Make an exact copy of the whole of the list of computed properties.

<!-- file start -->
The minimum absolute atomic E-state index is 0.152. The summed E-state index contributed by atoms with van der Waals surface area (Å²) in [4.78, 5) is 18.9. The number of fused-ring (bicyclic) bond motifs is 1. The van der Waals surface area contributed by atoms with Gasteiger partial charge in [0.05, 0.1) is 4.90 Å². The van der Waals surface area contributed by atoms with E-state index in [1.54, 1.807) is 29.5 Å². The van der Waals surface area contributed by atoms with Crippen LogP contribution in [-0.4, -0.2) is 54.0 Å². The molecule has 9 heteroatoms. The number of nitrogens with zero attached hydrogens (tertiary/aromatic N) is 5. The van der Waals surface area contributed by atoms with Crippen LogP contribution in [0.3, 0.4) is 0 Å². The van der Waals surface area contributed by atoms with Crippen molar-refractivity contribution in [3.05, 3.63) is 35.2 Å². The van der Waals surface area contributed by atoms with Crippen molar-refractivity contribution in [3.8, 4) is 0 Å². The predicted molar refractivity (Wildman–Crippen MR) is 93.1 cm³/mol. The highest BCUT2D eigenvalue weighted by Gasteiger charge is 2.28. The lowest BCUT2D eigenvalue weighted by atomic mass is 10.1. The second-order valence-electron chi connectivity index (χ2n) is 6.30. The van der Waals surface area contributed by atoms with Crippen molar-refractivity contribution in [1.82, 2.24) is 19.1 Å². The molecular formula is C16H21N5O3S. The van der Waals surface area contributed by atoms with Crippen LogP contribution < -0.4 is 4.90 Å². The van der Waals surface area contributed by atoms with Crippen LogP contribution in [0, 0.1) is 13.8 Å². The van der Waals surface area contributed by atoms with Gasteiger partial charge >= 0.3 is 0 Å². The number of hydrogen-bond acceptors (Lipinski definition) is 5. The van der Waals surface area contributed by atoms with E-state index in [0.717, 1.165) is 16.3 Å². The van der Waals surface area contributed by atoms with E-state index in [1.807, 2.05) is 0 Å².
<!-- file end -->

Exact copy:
The minimum absolute atomic E-state index is 0.152. The summed E-state index contributed by atoms with van der Waals surface area (Å²) in [4.78, 5) is 18.9. The number of fused-ring (bicyclic) bond motifs is 1. The van der Waals surface area contributed by atoms with Gasteiger partial charge in [0.05, 0.1) is 4.90 Å². The van der Waals surface area contributed by atoms with E-state index in [1.54, 1.807) is 29.5 Å². The van der Waals surface area contributed by atoms with Crippen LogP contribution in [-0.4, -0.2) is 54.0 Å². The molecule has 9 heteroatoms. The number of nitrogens with zero attached hydrogens (tertiary/aromatic N) is 5. The van der Waals surface area contributed by atoms with Crippen LogP contribution in [0.3, 0.4) is 0 Å². The van der Waals surface area contributed by atoms with Crippen molar-refractivity contribution in [3.05, 3.63) is 35.2 Å². The van der Waals surface area contributed by atoms with Crippen molar-refractivity contribution in [3.8, 4) is 0 Å². The predicted molar refractivity (Wildman–Crippen MR) is 93.1 cm³/mol. The highest BCUT2D eigenvalue weighted by Gasteiger charge is 2.28. The lowest BCUT2D eigenvalue weighted by atomic mass is 10.1. The second-order valence-electron chi connectivity index (χ2n) is 6.30. The van der Waals surface area contributed by atoms with Crippen molar-refractivity contribution in [1.82, 2.24) is 19.1 Å². The molecular formula is C16H21N5O3S. The van der Waals surface area contributed by atoms with Crippen LogP contribution < -0.4 is 4.90 Å². The van der Waals surface area contributed by atoms with Crippen LogP contribution in [0, 0.1) is 13.8 Å². The van der Waals surface area contributed by atoms with Gasteiger partial charge >= 0.3 is 0 Å². The number of hydrogen-bond acceptors (Lipinski definition) is 5. The van der Waals surface area contributed by atoms with E-state index in [0.717, 1.165) is 16.3 Å². The van der Waals surface area contributed by atoms with E-state index in [1.807, 2.05) is 0 Å².